• If required, reactivate Windows on the new guest as it starts up, and install XenServer Tools.

 

Blocking Internet Explorer updates

Posted by Christian Ashby on April 2, 2010

If you are developing websites, or simply don’t want to change browsers, you can stop Microsoft automatic update from installing IE 7 or IE 8 by installing the following updates from Microsoft:

Once run, they will extract files to the location of your choice, then you have to use an elevated command prompt and run the command with a /B switch (block) as follows:

IE70Blocker.cmd /B

You can revert to the normal state (allowing Microsoft / Windows Update to replace your browser) as follows:

IE70Blocker.cmd /U

Note that in order to keep IE6 you need to run both 7 and 8 blockers.

Then, you can keep your system completely up to date whilst maintaining the old-school browsers!


 

Windows: Linking files and folders

Posted by Christian Ashby on March 13, 2010

At first glance it may not be obviously useful, but if you need to link one folder to another, or store a file somewhere else but refer to it within a different folder, you can do so by the very useful mklink command, available in Windows 7 and Vista. There is an alternative for Windows 2000 and XP called ‘junction‘.

To create links, simply open a command prompt (Start->Run->cmd), and type:

  • For files: mklink {destination} {target}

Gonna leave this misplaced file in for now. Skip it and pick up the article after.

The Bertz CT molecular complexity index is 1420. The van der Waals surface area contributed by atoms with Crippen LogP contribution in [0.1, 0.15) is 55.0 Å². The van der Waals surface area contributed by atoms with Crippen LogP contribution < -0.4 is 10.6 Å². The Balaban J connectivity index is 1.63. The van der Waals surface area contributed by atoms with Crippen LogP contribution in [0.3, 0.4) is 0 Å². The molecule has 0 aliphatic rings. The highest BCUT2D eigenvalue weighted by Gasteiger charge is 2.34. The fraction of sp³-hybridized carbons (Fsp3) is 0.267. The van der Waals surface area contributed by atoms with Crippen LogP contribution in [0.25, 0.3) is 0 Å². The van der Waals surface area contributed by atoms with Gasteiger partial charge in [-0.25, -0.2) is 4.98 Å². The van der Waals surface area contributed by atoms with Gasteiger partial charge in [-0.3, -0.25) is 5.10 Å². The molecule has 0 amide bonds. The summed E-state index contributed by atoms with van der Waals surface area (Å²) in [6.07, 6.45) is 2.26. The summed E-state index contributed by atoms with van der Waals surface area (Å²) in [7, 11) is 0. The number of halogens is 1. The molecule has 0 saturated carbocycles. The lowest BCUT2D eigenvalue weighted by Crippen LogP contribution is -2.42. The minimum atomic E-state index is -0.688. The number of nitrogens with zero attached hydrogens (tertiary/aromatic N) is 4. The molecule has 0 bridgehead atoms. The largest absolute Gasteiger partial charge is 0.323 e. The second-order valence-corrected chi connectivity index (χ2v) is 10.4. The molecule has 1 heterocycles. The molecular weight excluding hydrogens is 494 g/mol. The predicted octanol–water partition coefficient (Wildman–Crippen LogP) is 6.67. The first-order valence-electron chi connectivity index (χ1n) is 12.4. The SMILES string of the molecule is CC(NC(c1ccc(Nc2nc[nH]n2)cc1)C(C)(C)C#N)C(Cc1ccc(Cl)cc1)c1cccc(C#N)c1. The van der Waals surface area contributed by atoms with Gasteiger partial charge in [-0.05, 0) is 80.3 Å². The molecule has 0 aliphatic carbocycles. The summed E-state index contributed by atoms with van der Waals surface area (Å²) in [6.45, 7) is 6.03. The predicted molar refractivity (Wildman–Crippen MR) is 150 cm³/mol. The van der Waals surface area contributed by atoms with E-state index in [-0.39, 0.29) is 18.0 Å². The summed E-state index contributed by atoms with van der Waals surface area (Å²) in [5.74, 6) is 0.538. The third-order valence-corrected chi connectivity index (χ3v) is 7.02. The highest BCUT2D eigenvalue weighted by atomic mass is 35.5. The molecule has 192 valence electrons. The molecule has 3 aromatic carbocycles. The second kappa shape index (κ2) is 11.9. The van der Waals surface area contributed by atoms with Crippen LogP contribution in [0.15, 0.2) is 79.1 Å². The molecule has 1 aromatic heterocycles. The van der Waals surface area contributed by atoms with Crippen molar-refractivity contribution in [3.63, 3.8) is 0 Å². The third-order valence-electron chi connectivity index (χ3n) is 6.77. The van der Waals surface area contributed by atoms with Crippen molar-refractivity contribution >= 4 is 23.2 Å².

• For folders: mklink /d {destination} {target}

Note that it may be necessary to become admin to link some files / folders.


 

Windows XP – how long is there left?

Posted by Christian Ashby on March 3, 2010

It seems to be a common misunderstanding that Microsoft are dropping Windows XP in July this year. This is not the case! They are in fact dropping support for Windows XP Service Pack 2 only – not the entire operating system, so you need to upgrade to Service Pack 3 as soon as possible.

Microsoft in fact withdrew mainstream support for the XP operating system in April 2009, but they continue to support service packs until 24 months after they are released, which means Service Pack 3 will be retired from general support in April 2011 (it was released in 2008). However, Microsoft will continue to release security patches until April 2014, so you have plenty of time to upgrade. For more information see the Microsoft Site.

If you have problems with installing the service packs, or any other questions, please contact us – we’ll happily give you advice over the phone, and if necessary we can fix your machine for you – at a time and price that suits you.


 

Windows: Becoming admin

Posted by Christian Ashby on March 2, 2010

Windows Vista and 7 introduced a feature called ‘User Account Control’ which restricts users to running user-level commands without somehow confirming that they want to use administrator privileges. Usually applications (such as installation programs) automatically ask the user whether they want to use those additional privileges.

For the command prompt and other programs you can do one of three things to run them as ‘Administrator’:

  1. Use the icon: Right-click on the shortcut to the program and select Run As...
  2. Permanently select run as administrator: Right-click on the shortcut to the program and select Properties then select Run as Administrator in the Compatibility tab.
  3. Use the search box and a shortcut key: Click Start, then type the program name in the search box. Instead of hitting enter when the program is highlighted above, use CTRL+SHIFT+ENTER.

This feature mimics the ‘sudo’ feature in modern Linux operating systems which allows you to run commands ‘as root’.